At this point, it is also is important to realize the patient’s ability to take care of themselves (Oliver & Mutluoglu, 2019). We would have to determine if this patient is able to take care of the ulcer at home, or if they would need inpatient admission to evaluate and treat the wound (Oliver & Mutluoglu, 2019).

Staging is important of the wound which includes stages 1-5 (Oliver & Mutluoglu, 2019).  With 1 being a superficial ulcer, 2 being a deep ulcer involving tendons, bone or joints, 3 being a deep ulcer with abscess or osteomyelitis, 4 being gangrene involving the forefoot, and 5 being gangrene involving the entire foot (Oliver & Mutluoglu, 2019).

Some consultations would be dependent on the severity of the wound but include internal medicine, podiatrist, endocrinology, vascular surgeon, and infectious disease (Oliver & Mutluoglu, 2019).


Oliver, T.I., Mutluoglu, M. (2019). Diabetic Foot Ulcer. StatPearls Treasure Island  StatPearls Publishing. Retrieved from:

Sunarmi, Isworo, A., & Sunarko. (2021). Combination of Wound Treatment and Massage for Healing Diabetic Foot Ulcers. International Journal of Nursing Education, 13(1), 137–140.










Venous ulcers occur from the pooling of venous blood traps leukocytes which release proteolytic enzymes and increased venous pressure widens inter endothelial pores with deposition of red blood cells, fibrin, and other macromolecules making them unavailable for repair and promoting inflammation (McCann, & Huether, 2019). Venous ulcers present as stasis dermatitis usually occur on the legs from venous stasis and edema associated with varicosities due to incompetent venous valves, phlebitis, and vascular trauma (McCann, & Huether, 2019). Edema evolves to erythema and pruritis with progression to scaling, petechiae, and hyperpigmentation and progressive lesions become ulcerated on ankles and tibia. Venous ulcers typically have an irregular shape and well-defined borders, heaviness of the limb, pruritis, pain, and edema that worsens throughout the day and improves with elevation (Millan, Gan,  & Townsend,2019). Usually located over bony prominences such as gaiter area over the medial malleolus, dilated vein around the ankle and foot, atrophic, lipodermatosclerosis, white scarring, and inverted champagne-bottle deformity of the lower leg.

Differential diagnoses in any ulcers were pressure ulcers, arterial occlusive disorders such as peripheral arterial disease and insufficiency, malignancy (Merkle cell carcinoma), lymphedema, sickle cell disease, ulcer due to diabetic neuropathy, pyoderma gangrenosum, and other inflammatory ulcers, vasculitis, calciphylaxis or autoimmune disease.

Typical diagnostic tests by doing an arterial pulse examination and measurement of ankle-brachial pressure index (ABPI) < 0.5 which is evidence of arterial occlusive disease, basic EKG and an echocardiogram and BNP to rule out any cardiac pathology such as heart failure, CBC CRP, ESR to rule out any anemia and infectious and inflammatory process. Venous Doppler ultrasound of the lower extremities to rule out any DVTs. Color duplex ultrasonography to assess deep and superfici8al venous reflux obstruction. Culture of the wound to rule out infection of the wound and biopsy in suspicious chronic nonhealing wound ulcer.

The treatment plan includes elevating the legs as often as possible, refraining from wearing tight clothes around the legs, compression stockings, avoid standing for long periods (McCann, & Huether, 2019). Specific treatment of infections with antibiotics and chronic lesions with ulcerations with moist dressings, external compression/dressings, and vein ablation surgery (McCann, & Huether, 2019). Pentoxifylline improves healing with or without compression therapy, wound debridement benefit ulcer healing, endogenous ablation increases healing rates and prevent recurrences, skin grafting for large ulcers and non-healing ulcers (Millan, Gan, & Townsend, 2019). Compression therapy is the standard of care for patients with venous leg ulcers who do not have arterial insufficiency (De Carvalho, Peixoto, Silveira, & Oliveria, 2018). Referral to a subspecialist is warranted if ulcer healing stalls or the ulcer has an atypical appearance.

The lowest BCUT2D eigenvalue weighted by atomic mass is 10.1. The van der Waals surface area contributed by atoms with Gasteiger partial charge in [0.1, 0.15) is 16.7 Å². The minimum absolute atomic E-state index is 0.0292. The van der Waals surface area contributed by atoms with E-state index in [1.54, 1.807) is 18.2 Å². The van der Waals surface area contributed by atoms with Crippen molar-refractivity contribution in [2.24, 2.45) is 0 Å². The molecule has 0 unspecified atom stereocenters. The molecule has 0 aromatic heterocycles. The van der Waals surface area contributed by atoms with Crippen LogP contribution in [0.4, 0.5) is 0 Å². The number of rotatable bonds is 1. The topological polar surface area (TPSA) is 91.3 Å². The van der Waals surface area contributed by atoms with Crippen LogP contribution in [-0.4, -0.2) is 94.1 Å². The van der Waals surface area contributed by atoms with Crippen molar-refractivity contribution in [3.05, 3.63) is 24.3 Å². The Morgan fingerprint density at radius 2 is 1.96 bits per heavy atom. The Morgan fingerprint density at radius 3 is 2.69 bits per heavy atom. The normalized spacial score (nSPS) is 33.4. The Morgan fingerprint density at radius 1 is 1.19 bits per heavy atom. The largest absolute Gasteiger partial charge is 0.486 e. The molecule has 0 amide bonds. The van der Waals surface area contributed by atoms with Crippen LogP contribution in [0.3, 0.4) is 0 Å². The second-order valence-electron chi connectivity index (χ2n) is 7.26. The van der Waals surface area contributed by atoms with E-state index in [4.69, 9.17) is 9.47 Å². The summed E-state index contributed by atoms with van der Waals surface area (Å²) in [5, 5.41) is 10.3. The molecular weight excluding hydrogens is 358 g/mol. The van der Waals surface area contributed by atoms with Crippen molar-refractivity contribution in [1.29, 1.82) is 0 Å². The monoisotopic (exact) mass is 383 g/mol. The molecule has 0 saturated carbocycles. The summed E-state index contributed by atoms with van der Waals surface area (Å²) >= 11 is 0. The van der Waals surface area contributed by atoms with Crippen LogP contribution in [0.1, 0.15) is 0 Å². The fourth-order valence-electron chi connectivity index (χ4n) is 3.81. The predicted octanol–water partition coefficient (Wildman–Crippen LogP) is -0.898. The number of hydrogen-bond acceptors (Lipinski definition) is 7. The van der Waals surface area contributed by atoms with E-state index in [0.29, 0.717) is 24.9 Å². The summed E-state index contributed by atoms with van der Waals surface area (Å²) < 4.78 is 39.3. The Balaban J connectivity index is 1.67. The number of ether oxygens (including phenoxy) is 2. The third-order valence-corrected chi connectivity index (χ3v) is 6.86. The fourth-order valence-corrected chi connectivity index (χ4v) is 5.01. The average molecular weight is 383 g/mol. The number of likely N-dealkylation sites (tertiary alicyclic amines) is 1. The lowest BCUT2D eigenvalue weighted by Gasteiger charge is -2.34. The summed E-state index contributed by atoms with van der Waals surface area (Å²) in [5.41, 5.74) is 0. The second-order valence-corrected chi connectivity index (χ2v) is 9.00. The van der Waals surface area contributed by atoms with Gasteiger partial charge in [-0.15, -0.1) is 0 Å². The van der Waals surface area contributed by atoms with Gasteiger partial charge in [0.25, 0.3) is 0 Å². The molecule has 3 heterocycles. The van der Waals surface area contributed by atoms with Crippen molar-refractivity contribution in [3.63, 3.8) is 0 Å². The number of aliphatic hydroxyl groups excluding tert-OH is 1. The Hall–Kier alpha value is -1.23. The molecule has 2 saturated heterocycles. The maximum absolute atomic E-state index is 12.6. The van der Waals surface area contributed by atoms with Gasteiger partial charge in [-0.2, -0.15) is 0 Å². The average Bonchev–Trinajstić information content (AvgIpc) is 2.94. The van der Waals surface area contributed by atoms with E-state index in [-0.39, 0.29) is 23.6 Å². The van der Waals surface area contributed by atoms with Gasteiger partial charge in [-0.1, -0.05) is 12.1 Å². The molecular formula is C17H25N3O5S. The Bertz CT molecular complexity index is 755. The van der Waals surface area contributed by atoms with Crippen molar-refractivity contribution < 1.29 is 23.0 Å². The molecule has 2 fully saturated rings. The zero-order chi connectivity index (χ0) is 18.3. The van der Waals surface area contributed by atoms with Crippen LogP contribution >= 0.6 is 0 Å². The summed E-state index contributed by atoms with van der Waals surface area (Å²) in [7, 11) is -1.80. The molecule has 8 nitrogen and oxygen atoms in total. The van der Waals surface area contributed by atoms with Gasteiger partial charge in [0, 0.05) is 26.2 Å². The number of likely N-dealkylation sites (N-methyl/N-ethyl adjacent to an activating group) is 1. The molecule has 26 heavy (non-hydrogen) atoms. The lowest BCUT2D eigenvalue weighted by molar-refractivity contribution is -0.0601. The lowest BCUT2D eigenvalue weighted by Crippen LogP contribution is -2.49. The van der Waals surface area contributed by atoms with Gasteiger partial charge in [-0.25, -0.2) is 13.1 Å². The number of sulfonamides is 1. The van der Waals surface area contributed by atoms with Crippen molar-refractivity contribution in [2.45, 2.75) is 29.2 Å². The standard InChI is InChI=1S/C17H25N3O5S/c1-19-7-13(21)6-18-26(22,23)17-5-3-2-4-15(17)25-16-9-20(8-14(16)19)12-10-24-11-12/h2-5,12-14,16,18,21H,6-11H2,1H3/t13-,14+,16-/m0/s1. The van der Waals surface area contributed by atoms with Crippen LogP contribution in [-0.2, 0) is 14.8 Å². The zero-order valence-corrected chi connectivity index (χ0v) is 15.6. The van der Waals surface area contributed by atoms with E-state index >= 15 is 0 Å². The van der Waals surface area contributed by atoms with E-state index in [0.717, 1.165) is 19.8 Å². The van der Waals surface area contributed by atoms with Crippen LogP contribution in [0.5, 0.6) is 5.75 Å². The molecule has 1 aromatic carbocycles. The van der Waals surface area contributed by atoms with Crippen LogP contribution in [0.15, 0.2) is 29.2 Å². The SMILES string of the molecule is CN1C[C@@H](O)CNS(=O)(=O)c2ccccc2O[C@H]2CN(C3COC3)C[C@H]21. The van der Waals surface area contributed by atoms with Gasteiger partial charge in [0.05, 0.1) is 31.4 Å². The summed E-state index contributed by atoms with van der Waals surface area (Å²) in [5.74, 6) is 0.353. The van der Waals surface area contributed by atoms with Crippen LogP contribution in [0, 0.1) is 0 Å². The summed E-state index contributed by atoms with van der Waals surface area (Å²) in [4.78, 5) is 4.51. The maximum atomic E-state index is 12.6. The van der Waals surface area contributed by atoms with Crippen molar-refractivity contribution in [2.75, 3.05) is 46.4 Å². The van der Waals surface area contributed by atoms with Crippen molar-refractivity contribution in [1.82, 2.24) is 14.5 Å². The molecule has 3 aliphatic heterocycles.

Preventive measures are by lifestyle changes such as reduction and cessation of smoking/drug abuse, physical activity and rest, the elevation of lower extremities, nutrition, hydration, cleansing, and moisturizing the skin are necessary for wound healing and prevention of complications (Domingues, Kaizer, & Lima, 2018). Managing comorbid conditions such as heart failure, kidney failure, liver failure, skin conditions such as eczema and psoriasis, blood disorders, avoid trauma to skin and veins, knowledge and understanding of venous ulcers, and promotion of self-care supplements for the prevention of venous ulcer prevention. Special consideration to geriatrics in venous ulcers will be due to presence of comorbidities and risk factors, delayed healing and immunity, anemia of chronic disease, malnutrition, and poor personal hygiene, and accessibility to health care all need to be investigated.


McCann, S.A., & Huether, S.E. (2019). Structure, function and disorders of the integument. In V.L Brashers and N.S. Rote (8th Eds.). Pathophysiology: The biologic basis for disease in adults and children. (pp 1507). Missouri: Elsevier.

De Carvalho, M. R., Peixoto, B. U., Silveira, I. A., & Oliveria, B. G. R. B. (2018). A meta-analysis to compare four-layer to short-stretch compression bandaging for venous leg ulcer healing. Ostomy Wound Manage, 64(5), 30-37. Retrieved from

Millan, S. B., Gan, R., & Townsend, P. E. (2019). Venous ulcers: diagnosis and treatment. American family physician, 100(5), 298-305. Retrieved from

Domingues, E. A. R., Kaizer, U. A. O., & Lima, M. H. M. (2018). Effectiveness of the strategies of an orientation programme for the lifestyle and wound‐healing process in patients with venous ulcer: A randomised controlled trial. International wound journal, 15(5), 798-806. Retrieved from